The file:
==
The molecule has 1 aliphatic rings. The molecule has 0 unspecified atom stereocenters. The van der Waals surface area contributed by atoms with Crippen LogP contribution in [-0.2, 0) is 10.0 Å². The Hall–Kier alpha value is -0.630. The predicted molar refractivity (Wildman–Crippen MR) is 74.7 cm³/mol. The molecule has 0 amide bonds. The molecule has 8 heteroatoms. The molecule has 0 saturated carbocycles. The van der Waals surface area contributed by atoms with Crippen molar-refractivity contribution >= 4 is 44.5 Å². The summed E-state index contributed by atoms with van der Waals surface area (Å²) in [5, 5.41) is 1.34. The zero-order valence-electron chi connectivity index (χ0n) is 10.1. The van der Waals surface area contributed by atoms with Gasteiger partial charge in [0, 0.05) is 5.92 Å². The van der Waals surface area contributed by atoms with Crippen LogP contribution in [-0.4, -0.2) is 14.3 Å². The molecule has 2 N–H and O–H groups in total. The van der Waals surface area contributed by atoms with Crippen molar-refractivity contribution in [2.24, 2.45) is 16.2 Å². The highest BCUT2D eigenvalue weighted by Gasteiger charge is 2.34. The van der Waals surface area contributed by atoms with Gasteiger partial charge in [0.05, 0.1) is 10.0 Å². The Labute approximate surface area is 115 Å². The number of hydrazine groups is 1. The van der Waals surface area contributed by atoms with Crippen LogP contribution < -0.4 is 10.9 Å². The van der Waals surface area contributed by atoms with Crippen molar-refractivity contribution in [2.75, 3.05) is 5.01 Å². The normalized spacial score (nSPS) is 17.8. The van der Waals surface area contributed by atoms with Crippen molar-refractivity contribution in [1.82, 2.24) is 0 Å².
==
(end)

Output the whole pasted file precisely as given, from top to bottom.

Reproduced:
The molecule has 1 aliphatic rings. The molecule has 0 unspecified atom stereocenters. The van der Waals surface area contributed by atoms with Crippen LogP contribution in [-0.2, 0) is 10.0 Å². The Hall–Kier alpha value is -0.630. The predicted molar refractivity (Wildman–Crippen MR) is 74.7 cm³/mol. The molecule has 0 amide bonds. The molecule has 8 heteroatoms. The molecule has 0 saturated carbocycles. The van der Waals surface area contributed by atoms with Crippen molar-refractivity contribution >= 4 is 44.5 Å². The summed E-state index contributed by atoms with van der Waals surface area (Å²) in [5, 5.41) is 1.34. The zero-order valence-electron chi connectivity index (χ0n) is 10.1. The van der Waals surface area contributed by atoms with Gasteiger partial charge in [0, 0.05) is 5.92 Å². The van der Waals surface area contributed by atoms with Crippen LogP contribution in [-0.4, -0.2) is 14.3 Å². The molecule has 2 N–H and O–H groups in total. The van der Waals surface area contributed by atoms with Crippen molar-refractivity contribution in [2.24, 2.45) is 16.2 Å². The highest BCUT2D eigenvalue weighted by Gasteiger charge is 2.34. The van der Waals surface area contributed by atoms with Gasteiger partial charge in [0.05, 0.1) is 10.0 Å². The Labute approximate surface area is 115 Å². The number of hydrazine groups is 1. The van der Waals surface area contributed by atoms with Crippen LogP contribution < -0.4 is 10.9 Å². The van der Waals surface area contributed by atoms with Crippen molar-refractivity contribution in [2.75, 3.05) is 5.01 Å². The normalized spacial score (nSPS) is 17.8. The van der Waals surface area contributed by atoms with Crippen molar-refractivity contribution in [1.82, 2.24) is 0 Å².